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Mania Aguda Meta Analise - Cipriani

Mania Aguda Meta Analise - Cipriani

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Published by Allan Dias
Meta Analise de Antimaníacos
Meta Analise de Antimaníacos

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Published by: Allan Dias on Sep 07, 2011
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12/17/2011

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Articles
www.thelancet.com
 
Published online August 17, 2011 DOI:10.1016/S0140-6736(11)60873-8
1
Published
Online
August 17, 2011DOI:10.1016/S0140-6736(11)60873-8See
Online/Comment
DOI:10.1016/S0140-6736(11)61060-X
Department of Public Healthand Community Medicine,Section of Psychiatry andClinical Psychology, Universityof Verona, Verona, Italy
 (A Cipriani PhD,Prof C Barbui MD,M Purgato PsyD)
; Departmentof Hygiene and EpidemiologyUniversity of Ioannina Schoolof Medicine, Ioannina, Greece
(Prof G Salanti PhD,L M Spineli MSc)
; andDepartment of Psychiatry,University of Oxford, Oxford,UK
(J Rendell PhD,S Stockton BA(Hons),R Brown BPharm,Prof G M Goodwin FMedSci,Prof J R Geddes MD)Correspondence to:Dr Andrea Cipriani,WHO Collaborating Centre forResearch and Training in MentalHealth and Service Evaluation
 ,
Department of Public Healthand Community Medicine,Department of Medicineand Public Health, Section of Psychiatry and ClinicalPsychology, University of Verona,Policlinico “G.B. Rossi”, PiazzaleLA Scuro, 10, 37134 Verona, Italy
andrea.cipriani@univr.it
Comparative effi cacy and acceptability of antimanic drugsin acute mania: a multiple-treatments meta-analysis
 Andrea Cipriani, Corrado Barbui, Georgia Salanti, Jennifer Rendell, Rachel Brown, Sarah Stockton, Marianna Purgato, Loukia M Spineli,Guy M Goodwin, John R Geddes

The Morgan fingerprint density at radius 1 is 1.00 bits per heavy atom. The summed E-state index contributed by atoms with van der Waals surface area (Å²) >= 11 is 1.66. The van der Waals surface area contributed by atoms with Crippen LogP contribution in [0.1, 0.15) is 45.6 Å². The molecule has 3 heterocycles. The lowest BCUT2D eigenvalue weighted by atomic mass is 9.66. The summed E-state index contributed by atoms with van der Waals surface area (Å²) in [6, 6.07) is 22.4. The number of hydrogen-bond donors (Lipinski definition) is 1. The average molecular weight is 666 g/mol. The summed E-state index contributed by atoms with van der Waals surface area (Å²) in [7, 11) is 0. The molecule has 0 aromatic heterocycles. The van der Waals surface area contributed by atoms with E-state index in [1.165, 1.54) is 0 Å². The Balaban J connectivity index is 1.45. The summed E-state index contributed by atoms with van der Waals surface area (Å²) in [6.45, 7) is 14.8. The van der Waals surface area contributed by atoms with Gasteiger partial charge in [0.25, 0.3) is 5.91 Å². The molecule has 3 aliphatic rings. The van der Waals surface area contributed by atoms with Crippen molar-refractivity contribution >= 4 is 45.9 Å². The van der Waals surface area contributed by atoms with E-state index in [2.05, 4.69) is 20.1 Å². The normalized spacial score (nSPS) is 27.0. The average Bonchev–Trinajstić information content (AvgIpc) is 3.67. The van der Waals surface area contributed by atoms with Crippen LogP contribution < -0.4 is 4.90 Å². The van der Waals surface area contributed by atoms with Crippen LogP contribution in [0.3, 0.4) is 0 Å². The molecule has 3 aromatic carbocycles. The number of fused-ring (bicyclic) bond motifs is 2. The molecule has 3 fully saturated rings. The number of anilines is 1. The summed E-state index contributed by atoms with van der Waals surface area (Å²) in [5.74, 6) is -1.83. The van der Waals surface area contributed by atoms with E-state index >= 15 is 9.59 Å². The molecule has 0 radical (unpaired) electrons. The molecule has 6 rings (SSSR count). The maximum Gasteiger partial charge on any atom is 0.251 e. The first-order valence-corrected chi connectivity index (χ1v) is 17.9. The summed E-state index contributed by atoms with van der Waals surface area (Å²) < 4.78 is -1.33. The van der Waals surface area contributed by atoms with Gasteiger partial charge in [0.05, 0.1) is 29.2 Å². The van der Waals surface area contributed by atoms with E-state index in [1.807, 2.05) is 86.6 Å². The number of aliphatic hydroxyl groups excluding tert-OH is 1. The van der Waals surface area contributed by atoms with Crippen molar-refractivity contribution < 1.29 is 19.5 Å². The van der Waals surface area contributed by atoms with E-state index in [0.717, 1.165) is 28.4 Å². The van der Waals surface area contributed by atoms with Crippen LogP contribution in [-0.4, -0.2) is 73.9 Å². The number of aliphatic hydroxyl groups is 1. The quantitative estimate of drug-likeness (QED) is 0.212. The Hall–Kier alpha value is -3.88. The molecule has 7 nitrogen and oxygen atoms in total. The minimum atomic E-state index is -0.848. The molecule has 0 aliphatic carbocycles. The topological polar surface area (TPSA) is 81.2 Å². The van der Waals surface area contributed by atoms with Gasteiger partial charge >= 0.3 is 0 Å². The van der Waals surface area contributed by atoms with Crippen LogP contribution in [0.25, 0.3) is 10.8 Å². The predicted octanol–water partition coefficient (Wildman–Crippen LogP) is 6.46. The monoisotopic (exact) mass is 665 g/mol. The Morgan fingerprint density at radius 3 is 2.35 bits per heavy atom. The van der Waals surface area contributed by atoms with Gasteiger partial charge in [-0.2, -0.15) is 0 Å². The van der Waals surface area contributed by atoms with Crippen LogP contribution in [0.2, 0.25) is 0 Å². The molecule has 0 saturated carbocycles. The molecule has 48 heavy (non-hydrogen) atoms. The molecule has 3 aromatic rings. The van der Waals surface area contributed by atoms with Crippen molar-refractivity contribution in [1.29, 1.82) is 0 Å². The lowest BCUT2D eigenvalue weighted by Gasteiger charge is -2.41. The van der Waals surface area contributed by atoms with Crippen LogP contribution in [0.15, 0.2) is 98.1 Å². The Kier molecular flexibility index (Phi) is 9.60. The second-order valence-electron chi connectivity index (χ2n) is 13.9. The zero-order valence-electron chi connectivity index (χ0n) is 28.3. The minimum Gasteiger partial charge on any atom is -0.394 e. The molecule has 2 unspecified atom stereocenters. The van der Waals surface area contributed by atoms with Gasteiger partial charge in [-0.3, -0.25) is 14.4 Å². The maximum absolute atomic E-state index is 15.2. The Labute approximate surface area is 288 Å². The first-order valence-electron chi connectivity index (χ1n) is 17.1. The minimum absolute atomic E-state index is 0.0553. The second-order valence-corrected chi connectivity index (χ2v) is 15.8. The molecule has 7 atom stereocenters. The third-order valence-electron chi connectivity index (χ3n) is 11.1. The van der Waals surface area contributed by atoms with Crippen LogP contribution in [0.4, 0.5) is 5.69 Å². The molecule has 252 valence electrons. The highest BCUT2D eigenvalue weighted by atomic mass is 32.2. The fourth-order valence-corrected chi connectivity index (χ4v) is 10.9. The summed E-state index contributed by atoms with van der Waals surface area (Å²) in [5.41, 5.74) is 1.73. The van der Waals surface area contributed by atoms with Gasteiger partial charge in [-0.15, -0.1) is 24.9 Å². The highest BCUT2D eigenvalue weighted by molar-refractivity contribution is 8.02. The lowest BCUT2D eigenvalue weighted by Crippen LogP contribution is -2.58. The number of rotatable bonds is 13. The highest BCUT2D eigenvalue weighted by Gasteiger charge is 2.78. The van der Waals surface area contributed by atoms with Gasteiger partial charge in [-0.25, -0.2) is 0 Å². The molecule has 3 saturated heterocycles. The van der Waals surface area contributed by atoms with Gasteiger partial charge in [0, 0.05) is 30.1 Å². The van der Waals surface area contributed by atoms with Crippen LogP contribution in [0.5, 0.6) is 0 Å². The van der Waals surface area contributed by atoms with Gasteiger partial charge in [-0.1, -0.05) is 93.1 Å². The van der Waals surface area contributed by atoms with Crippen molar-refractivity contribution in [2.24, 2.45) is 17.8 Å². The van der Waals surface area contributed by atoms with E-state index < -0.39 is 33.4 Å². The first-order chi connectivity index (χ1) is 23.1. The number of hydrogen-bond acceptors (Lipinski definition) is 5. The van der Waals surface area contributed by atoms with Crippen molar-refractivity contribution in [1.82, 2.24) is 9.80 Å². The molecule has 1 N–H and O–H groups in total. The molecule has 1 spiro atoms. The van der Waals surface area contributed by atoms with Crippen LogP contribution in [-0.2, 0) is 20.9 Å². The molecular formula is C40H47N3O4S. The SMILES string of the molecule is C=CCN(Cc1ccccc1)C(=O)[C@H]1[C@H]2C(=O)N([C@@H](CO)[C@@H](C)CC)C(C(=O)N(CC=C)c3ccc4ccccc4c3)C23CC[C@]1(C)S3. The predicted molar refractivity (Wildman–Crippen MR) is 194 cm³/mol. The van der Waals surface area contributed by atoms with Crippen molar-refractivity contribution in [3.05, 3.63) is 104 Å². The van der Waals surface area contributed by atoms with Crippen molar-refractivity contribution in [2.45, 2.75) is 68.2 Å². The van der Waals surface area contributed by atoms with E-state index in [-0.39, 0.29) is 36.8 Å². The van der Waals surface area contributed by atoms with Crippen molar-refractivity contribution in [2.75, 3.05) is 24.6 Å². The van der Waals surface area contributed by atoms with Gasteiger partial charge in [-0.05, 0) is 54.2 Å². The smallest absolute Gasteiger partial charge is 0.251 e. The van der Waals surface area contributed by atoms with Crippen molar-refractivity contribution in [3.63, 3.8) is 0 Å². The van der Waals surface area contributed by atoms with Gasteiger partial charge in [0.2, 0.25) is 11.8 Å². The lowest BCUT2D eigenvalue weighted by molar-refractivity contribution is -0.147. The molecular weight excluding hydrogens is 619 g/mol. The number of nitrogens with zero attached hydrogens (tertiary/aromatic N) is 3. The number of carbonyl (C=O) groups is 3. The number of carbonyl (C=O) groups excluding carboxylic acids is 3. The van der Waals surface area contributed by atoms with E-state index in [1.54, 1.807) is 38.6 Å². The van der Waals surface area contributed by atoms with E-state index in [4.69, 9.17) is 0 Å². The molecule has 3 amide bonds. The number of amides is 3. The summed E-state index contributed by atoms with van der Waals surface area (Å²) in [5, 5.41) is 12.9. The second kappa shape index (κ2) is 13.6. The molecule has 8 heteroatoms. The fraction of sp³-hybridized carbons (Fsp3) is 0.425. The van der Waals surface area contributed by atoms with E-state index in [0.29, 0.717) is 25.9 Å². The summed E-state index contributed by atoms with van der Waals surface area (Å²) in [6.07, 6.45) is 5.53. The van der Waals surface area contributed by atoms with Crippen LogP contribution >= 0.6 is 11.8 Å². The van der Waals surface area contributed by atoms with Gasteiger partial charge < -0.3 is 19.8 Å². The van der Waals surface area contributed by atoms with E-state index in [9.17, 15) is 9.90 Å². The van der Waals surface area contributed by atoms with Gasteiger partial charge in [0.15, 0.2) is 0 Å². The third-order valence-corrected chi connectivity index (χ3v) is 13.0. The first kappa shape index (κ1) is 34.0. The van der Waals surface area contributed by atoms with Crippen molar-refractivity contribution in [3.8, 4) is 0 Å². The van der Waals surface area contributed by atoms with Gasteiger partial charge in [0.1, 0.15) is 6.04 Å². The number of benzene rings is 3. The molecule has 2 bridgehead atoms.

Summary
Background
Conventional meta-analyses have shown inconsistent results for effi cacy of pharmacological treatmentsfor acute mania. We did a multiple-treatments meta-analysis, which accounted for both direct and indirectcomparisons, to assess the effects of all antimanic drugs.
Methods
We systematically reviewed 68 randomised controlled trials (16 073 participants) from Jan 1, 1980, to Nov 25,2010, which compared any of the following pharmacological drugs at therapeutic dose range for the treatment of acute mania in adults: aripiprazole, asenapine, carbamazepine, valproate, gabapentin, haloperidol, lamotrigine,lithium, olanzapine, quetiapine, risperidone, topiramate, and ziprasidone. The main outcomes were the meanchange on mania rating scales and the number of patients who dropped out of the allocated treatment at 3 weeks.Analysis was done by intention to treat.
Findings
Haloperidol (standardised mean difference [SMD] –0·56 [95% CI –0·69 to –0·43]), risperidone (–0·50[–0·63 to –0·38), olanzapine (–0·43 [–0·54 to –0·32], lithium (–0·37 [–0·63 to –0·11]), quetiapine (–0·37 [–0·51 to–0·23]), aripiprazole (–0·37 [–0·51 to –0·23]), carbamazepine (–0·36 [–0·60 to –0·11], asenapine (–0·30 [–0·53 to–0·07]), valproate (–0·20 [–0·37 to –0·04]), and ziprasidone (–0·20 [–0·37 to –0·03]) were significantly more effectivethan placebo, whereas gabapentin, lamotrigine, and topiramate were not. Haloperidol had the highest number of significant differences and was significantly more effective than lithium (SMD –0·19 [95% CI –0·36 to –0·01]),quetiapine (–0·19 [–0·37 to 0·01]), aripiprazole (–0·19 [–0·36 to –0·02]), carbamazepine (–0·20 [–0·36 to –0·01]),asenapine (–0·26 [–0·52 to 0·01]), valproate (–0·36 [–0·56 to –0·15]), ziprasidone –0·36 [–0·56 to –0·15]), lamotrigine(–0·48 [–0·77 to –0·19]), topiramate (–0·63 [–0·84 to –0·43]), and gabapentin (–0·88 [ –1·40 to –0·36]). Risperidoneand olanzapine had a very similar profile of comparative effi cacy, being more effective than valproate, ziprasidone,lamotrigine, topiramate, and gabapentin. Olanzapine, risperidone, and quetiapine led to significantly fewer discontinuations than did lithium, lamotrigine, placebo, topiramate, and gabapentin.